This happens when we keep adding waves together in a way that the peaks line up to form a bigger wave while the other parts cancel each other out so we get a wave with a clear wavelength in a very small region. In conclusion, now we have a quantum object that acts both as a particle and as a wave. However, although now having a better idea of momentum and position of the object, we still aren’t certain about these properties about the object for sure. Because we have a small wave, our position isn’t limited to a specific point. And because we added a number of waves to get our wavelength in a small region, any position we chose could correspond to any wavelength in those number of waves and, as a result, its respective momentum.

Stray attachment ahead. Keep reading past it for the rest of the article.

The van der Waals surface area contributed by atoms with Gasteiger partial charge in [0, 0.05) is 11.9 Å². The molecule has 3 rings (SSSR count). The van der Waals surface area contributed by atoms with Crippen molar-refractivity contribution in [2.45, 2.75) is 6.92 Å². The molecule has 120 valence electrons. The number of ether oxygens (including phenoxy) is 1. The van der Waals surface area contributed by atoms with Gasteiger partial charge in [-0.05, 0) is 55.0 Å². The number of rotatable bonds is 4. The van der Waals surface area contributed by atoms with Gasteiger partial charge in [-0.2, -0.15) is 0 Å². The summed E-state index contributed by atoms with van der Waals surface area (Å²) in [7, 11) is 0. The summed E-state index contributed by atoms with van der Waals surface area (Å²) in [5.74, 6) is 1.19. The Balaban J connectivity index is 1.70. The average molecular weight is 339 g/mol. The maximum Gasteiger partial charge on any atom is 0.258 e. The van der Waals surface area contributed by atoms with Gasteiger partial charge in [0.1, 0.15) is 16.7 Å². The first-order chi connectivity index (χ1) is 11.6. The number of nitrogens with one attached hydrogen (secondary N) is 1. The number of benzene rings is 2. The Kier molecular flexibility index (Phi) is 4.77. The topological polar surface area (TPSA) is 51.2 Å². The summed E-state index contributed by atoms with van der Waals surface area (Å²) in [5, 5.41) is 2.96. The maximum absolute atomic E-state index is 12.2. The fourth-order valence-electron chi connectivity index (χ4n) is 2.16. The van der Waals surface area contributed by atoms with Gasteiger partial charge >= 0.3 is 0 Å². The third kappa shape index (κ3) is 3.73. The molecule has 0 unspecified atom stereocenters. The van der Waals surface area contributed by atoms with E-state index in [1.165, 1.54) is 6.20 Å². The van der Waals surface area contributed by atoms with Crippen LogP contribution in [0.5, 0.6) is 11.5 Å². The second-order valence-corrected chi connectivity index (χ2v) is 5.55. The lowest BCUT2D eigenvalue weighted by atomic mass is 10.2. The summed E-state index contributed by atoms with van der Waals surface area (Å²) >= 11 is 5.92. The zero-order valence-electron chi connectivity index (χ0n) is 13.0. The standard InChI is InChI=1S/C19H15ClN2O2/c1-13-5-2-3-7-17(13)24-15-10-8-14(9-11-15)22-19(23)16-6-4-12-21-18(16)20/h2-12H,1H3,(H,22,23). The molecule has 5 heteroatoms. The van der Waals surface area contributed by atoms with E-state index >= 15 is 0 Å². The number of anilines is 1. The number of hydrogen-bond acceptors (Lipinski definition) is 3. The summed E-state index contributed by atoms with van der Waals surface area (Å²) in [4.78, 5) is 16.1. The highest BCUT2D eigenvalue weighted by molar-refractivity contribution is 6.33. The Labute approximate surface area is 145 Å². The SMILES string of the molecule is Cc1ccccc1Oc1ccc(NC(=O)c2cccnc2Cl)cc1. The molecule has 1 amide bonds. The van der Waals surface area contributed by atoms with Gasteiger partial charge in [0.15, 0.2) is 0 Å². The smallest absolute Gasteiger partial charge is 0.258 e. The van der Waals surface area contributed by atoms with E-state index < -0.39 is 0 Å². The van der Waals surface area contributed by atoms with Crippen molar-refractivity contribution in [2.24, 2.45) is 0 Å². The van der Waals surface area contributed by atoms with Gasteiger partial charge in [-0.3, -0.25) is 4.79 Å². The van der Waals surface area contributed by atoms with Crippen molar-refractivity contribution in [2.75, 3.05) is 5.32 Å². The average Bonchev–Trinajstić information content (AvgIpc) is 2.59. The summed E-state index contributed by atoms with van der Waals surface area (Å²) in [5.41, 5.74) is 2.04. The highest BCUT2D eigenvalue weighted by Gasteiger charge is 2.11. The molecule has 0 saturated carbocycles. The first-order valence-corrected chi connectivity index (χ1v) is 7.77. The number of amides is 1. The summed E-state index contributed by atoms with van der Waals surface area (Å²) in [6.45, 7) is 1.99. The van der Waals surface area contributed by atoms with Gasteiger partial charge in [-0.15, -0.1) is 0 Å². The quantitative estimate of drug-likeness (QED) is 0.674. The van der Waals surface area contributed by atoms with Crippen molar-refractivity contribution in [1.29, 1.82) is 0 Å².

So how do we lose certainty on one property if we accurately measure another property? You might have already got this one. To get an accurate value for position of the object, we might want to keep adding waves until our wavelength is small enough, but in this way, we have a greater range of momentums and so we lose certainty on a specific value of momentum for the object. To get an accurate value for momentum we can choose to have a greater wavelength, that is, a smaller number of waves, which means a quantum object of a bigger size and that causes us to lose certainty on a specific value of position.

This is the Heisenberg Uncertainty Principle in essence.

And this explains how electrons can transfer energy from one place to another like a wave, and still maintain its particle nature.